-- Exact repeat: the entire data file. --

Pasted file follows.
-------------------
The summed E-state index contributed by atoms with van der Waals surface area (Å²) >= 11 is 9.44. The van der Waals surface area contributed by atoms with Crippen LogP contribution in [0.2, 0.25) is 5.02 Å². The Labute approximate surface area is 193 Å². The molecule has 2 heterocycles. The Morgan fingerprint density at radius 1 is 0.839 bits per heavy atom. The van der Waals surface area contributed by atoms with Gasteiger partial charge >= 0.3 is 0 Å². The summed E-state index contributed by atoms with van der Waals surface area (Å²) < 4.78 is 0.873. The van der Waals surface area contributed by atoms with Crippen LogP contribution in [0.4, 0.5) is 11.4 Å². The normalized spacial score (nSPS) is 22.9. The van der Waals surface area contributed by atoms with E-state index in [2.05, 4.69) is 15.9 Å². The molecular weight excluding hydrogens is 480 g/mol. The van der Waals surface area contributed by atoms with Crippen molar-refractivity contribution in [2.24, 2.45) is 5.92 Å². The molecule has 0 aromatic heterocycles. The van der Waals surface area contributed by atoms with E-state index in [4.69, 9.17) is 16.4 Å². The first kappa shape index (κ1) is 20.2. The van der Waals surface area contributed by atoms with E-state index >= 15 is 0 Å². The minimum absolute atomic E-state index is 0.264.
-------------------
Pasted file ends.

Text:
The summed E-state index contributed by atoms with van der Waals surface area (Å²) >= 11 is 9.44. The van der Waals surface area contributed by atoms with Crippen LogP contribution in [0.2, 0.25) is 5.02 Å². The Labute approximate surface area is 193 Å². The molecule has 2 heterocycles. The Morgan fingerprint density at radius 1 is 0.839 bits per heavy atom. The van der Waals surface area contributed by atoms with Gasteiger partial charge >= 0.3 is 0 Å². The summed E-state index contributed by atoms with van der Waals surface area (Å²) < 4.78 is 0.873. The van der Waals surface area contributed by atoms with Crippen LogP contribution in [0.4, 0.5) is 11.4 Å². The normalized spacial score (nSPS) is 22.9. The van der Waals surface area contributed by atoms with E-state index in [2.05, 4.69) is 15.9 Å². The molecular weight excluding hydrogens is 480 g/mol. The van der Waals surface area contributed by atoms with Crippen molar-refractivity contribution in [2.24, 2.45) is 5.92 Å². The molecule has 0 aromatic heterocycles. The van der Waals surface area contributed by atoms with E-state index in [4.69, 9.17) is 16.4 Å². The first kappa shape index (κ1) is 20.2. The van der Waals surface area contributed by atoms with E-state index >= 15 is 0 Å². The minimum absolute atomic E-state index is 0.264.